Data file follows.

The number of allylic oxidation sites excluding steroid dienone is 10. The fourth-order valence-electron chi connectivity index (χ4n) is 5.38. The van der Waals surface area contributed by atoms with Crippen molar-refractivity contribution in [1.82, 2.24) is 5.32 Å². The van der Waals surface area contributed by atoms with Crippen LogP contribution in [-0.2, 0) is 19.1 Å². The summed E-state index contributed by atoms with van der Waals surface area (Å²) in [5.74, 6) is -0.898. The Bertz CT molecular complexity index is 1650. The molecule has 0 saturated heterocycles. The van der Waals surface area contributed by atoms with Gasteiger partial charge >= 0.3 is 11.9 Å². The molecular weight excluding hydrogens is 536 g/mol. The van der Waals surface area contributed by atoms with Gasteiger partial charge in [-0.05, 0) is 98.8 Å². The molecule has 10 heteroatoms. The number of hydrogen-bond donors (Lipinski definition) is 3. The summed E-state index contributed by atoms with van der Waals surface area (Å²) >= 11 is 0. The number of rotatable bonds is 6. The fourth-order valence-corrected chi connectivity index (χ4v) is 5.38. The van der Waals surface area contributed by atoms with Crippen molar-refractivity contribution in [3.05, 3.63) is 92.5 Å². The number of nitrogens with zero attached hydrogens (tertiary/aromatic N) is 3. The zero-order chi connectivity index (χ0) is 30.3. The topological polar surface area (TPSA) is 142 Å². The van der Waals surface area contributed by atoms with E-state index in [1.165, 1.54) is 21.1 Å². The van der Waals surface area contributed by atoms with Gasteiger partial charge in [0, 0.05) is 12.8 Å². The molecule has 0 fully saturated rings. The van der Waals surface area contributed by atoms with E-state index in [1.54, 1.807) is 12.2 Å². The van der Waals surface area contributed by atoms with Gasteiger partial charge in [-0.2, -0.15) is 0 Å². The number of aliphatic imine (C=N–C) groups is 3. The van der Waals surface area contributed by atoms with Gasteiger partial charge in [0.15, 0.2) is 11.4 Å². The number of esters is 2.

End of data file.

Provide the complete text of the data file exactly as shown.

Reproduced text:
The number of allylic oxidation sites excluding steroid dienone is 10. The fourth-order valence-electron chi connectivity index (χ4n) is 5.38. The van der Waals surface area contributed by atoms with Crippen molar-refractivity contribution in [1.82, 2.24) is 5.32 Å². The van der Waals surface area contributed by atoms with Crippen LogP contribution in [-0.2, 0) is 19.1 Å². The summed E-state index contributed by atoms with van der Waals surface area (Å²) in [5.74, 6) is -0.898. The Bertz CT molecular complexity index is 1650. The molecule has 0 saturated heterocycles. The van der Waals surface area contributed by atoms with Gasteiger partial charge >= 0.3 is 11.9 Å². The molecular weight excluding hydrogens is 536 g/mol. The van der Waals surface area contributed by atoms with Gasteiger partial charge in [-0.05, 0) is 98.8 Å². The molecule has 10 heteroatoms. The number of hydrogen-bond donors (Lipinski definition) is 3. The summed E-state index contributed by atoms with van der Waals surface area (Å²) >= 11 is 0. The number of rotatable bonds is 6. The fourth-order valence-corrected chi connectivity index (χ4v) is 5.38. The van der Waals surface area contributed by atoms with Crippen molar-refractivity contribution in [3.05, 3.63) is 92.5 Å². The number of nitrogens with zero attached hydrogens (tertiary/aromatic N) is 3. The zero-order chi connectivity index (χ0) is 30.3. The topological polar surface area (TPSA) is 142 Å². The van der Waals surface area contributed by atoms with E-state index in [1.165, 1.54) is 21.1 Å². The van der Waals surface area contributed by atoms with Gasteiger partial charge in [0, 0.05) is 12.8 Å². The molecule has 0 fully saturated rings. The van der Waals surface area contributed by atoms with E-state index in [1.54, 1.807) is 12.2 Å². The van der Waals surface area contributed by atoms with Gasteiger partial charge in [-0.2, -0.15) is 0 Å². The number of aliphatic imine (C=N–C) groups is 3. The van der Waals surface area contributed by atoms with Gasteiger partial charge in [0.15, 0.2) is 11.4 Å². The number of esters is 2.